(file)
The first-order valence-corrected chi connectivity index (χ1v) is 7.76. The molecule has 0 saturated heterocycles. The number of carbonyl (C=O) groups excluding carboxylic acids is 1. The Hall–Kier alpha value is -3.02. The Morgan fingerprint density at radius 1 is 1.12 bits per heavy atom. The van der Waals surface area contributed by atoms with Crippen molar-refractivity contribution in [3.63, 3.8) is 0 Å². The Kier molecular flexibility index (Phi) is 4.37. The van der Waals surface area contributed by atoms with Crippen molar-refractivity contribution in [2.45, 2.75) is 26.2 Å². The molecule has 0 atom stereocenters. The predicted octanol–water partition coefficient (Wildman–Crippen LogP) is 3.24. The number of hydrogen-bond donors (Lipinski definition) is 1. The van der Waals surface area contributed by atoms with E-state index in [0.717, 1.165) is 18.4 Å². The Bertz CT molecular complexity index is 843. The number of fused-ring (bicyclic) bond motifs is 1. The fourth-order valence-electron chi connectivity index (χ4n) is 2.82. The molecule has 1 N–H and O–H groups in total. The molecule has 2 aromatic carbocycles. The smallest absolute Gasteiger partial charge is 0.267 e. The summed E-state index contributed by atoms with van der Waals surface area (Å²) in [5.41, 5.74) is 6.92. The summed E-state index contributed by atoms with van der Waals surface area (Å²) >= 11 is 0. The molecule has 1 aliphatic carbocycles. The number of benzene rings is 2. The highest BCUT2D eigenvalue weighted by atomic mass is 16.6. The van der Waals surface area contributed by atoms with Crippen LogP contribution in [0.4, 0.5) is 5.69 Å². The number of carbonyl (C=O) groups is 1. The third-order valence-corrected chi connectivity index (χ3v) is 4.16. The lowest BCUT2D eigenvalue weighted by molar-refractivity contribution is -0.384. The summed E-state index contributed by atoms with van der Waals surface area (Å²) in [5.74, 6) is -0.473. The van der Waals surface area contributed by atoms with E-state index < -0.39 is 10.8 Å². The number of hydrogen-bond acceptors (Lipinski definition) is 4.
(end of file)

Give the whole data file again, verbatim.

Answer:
The first-order valence-corrected chi connectivity index (χ1v) is 7.76. The molecule has 0 saturated heterocycles. The number of carbonyl (C=O) groups excluding carboxylic acids is 1. The Hall–Kier alpha value is -3.02. The Morgan fingerprint density at radius 1 is 1.12 bits per heavy atom. The van der Waals surface area contributed by atoms with Crippen molar-refractivity contribution in [3.63, 3.8) is 0 Å². The Kier molecular flexibility index (Phi) is 4.37. The van der Waals surface area contributed by atoms with Crippen molar-refractivity contribution in [2.45, 2.75) is 26.2 Å². The molecule has 0 atom stereocenters. The predicted octanol–water partition coefficient (Wildman–Crippen LogP) is 3.24. The number of hydrogen-bond donors (Lipinski definition) is 1. The van der Waals surface area contributed by atoms with E-state index in [0.717, 1.165) is 18.4 Å². The Bertz CT molecular complexity index is 843. The number of fused-ring (bicyclic) bond motifs is 1. The fourth-order valence-electron chi connectivity index (χ4n) is 2.82. The molecule has 1 N–H and O–H groups in total. The molecule has 2 aromatic carbocycles. The smallest absolute Gasteiger partial charge is 0.267 e. The summed E-state index contributed by atoms with van der Waals surface area (Å²) in [5.41, 5.74) is 6.92. The summed E-state index contributed by atoms with van der Waals surface area (Å²) >= 11 is 0. The molecule has 1 aliphatic carbocycles. The number of benzene rings is 2. The highest BCUT2D eigenvalue weighted by atomic mass is 16.6. The van der Waals surface area contributed by atoms with Crippen LogP contribution in [0.4, 0.5) is 5.69 Å². The number of carbonyl (C=O) groups is 1. The third-order valence-corrected chi connectivity index (χ3v) is 4.16. The lowest BCUT2D eigenvalue weighted by molar-refractivity contribution is -0.384. The summed E-state index contributed by atoms with van der Waals surface area (Å²) in [5.74, 6) is -0.473. The van der Waals surface area contributed by atoms with E-state index < -0.39 is 10.8 Å². The number of hydrogen-bond acceptors (Lipinski definition) is 4.